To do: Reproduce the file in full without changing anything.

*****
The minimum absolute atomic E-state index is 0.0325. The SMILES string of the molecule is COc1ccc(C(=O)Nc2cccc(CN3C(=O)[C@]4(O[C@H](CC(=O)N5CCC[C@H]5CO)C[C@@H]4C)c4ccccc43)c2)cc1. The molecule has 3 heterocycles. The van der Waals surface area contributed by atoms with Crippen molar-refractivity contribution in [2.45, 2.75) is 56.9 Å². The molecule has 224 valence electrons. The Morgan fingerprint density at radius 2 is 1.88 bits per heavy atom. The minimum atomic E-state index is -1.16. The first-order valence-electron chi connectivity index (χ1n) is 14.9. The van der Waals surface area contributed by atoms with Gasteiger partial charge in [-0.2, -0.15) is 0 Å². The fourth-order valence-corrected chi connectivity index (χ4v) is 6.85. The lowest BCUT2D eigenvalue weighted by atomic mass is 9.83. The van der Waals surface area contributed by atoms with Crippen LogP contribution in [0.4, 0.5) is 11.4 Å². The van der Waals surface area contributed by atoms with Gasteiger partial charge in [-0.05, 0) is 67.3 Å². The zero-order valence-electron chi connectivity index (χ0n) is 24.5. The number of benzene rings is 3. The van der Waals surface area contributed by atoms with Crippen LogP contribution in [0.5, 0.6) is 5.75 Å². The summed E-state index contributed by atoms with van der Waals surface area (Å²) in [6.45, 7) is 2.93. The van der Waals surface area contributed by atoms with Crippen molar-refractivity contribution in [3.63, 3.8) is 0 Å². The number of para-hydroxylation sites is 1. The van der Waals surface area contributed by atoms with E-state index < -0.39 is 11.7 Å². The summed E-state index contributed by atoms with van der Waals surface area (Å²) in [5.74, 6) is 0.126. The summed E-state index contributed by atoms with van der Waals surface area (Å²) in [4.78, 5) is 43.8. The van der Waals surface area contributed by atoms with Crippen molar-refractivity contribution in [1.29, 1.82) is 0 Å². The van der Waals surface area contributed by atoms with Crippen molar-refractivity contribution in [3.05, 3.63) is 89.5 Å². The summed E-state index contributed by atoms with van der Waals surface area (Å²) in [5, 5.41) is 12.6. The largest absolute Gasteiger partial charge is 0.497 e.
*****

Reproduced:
The minimum absolute atomic E-state index is 0.0325. The SMILES string of the molecule is COc1ccc(C(=O)Nc2cccc(CN3C(=O)[C@]4(O[C@H](CC(=O)N5CCC[C@H]5CO)C[C@@H]4C)c4ccccc43)c2)cc1. The molecule has 3 heterocycles. The van der Waals surface area contributed by atoms with Crippen molar-refractivity contribution in [2.45, 2.75) is 56.9 Å². The molecule has 224 valence electrons. The Morgan fingerprint density at radius 2 is 1.88 bits per heavy atom. The minimum atomic E-state index is -1.16. The first-order valence-electron chi connectivity index (χ1n) is 14.9. The van der Waals surface area contributed by atoms with Gasteiger partial charge in [-0.2, -0.15) is 0 Å². The fourth-order valence-corrected chi connectivity index (χ4v) is 6.85. The lowest BCUT2D eigenvalue weighted by atomic mass is 9.83. The van der Waals surface area contributed by atoms with Crippen LogP contribution in [0.4, 0.5) is 11.4 Å². The van der Waals surface area contributed by atoms with Gasteiger partial charge in [-0.05, 0) is 67.3 Å². The zero-order valence-electron chi connectivity index (χ0n) is 24.5. The number of benzene rings is 3. The van der Waals surface area contributed by atoms with Crippen LogP contribution in [0.5, 0.6) is 5.75 Å². The summed E-state index contributed by atoms with van der Waals surface area (Å²) in [6.45, 7) is 2.93. The van der Waals surface area contributed by atoms with Crippen molar-refractivity contribution in [3.63, 3.8) is 0 Å². The number of para-hydroxylation sites is 1. The van der Waals surface area contributed by atoms with E-state index < -0.39 is 11.7 Å². The summed E-state index contributed by atoms with van der Waals surface area (Å²) in [5.74, 6) is 0.126. The summed E-state index contributed by atoms with van der Waals surface area (Å²) in [4.78, 5) is 43.8. The van der Waals surface area contributed by atoms with Crippen molar-refractivity contribution in [1.29, 1.82) is 0 Å². The van der Waals surface area contributed by atoms with Crippen molar-refractivity contribution in [3.05, 3.63) is 89.5 Å². The summed E-state index contributed by atoms with van der Waals surface area (Å²) in [5, 5.41) is 12.6. The largest absolute Gasteiger partial charge is 0.497 e.